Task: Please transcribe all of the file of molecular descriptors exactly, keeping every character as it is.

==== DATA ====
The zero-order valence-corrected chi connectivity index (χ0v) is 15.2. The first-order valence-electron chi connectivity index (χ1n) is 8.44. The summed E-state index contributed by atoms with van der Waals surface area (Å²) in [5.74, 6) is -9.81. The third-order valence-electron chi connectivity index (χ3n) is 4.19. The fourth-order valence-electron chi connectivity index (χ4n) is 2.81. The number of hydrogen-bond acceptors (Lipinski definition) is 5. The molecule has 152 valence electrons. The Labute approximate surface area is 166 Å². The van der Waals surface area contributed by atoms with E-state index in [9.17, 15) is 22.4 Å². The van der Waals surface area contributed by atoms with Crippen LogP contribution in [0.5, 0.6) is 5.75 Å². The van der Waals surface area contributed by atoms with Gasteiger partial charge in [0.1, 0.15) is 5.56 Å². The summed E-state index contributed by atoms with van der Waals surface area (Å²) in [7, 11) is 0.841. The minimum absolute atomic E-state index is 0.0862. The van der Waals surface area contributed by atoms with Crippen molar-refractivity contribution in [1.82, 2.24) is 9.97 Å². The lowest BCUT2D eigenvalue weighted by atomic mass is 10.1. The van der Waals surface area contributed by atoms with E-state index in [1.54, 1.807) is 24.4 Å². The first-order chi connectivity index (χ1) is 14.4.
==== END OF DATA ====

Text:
The zero-order valence-corrected chi connectivity index (χ0v) is 15.2. The first-order valence-electron chi connectivity index (χ1n) is 8.44. The summed E-state index contributed by atoms with van der Waals surface area (Å²) in [5.74, 6) is -9.81. The third-order valence-electron chi connectivity index (χ3n) is 4.19. The fourth-order valence-electron chi connectivity index (χ4n) is 2.81. The number of hydrogen-bond acceptors (Lipinski definition) is 5. The molecule has 152 valence electrons. The Labute approximate surface area is 166 Å². The van der Waals surface area contributed by atoms with E-state index in [9.17, 15) is 22.4 Å². The van der Waals surface area contributed by atoms with Crippen LogP contribution in [0.5, 0.6) is 5.75 Å². The van der Waals surface area contributed by atoms with Gasteiger partial charge in [0.1, 0.15) is 5.56 Å². The summed E-state index contributed by atoms with van der Waals surface area (Å²) in [7, 11) is 0.841. The minimum absolute atomic E-state index is 0.0862. The van der Waals surface area contributed by atoms with Crippen molar-refractivity contribution in [1.82, 2.24) is 9.97 Å². The lowest BCUT2D eigenvalue weighted by atomic mass is 10.1. The van der Waals surface area contributed by atoms with E-state index in [1.54, 1.807) is 24.4 Å². The first-order chi connectivity index (χ1) is 14.4.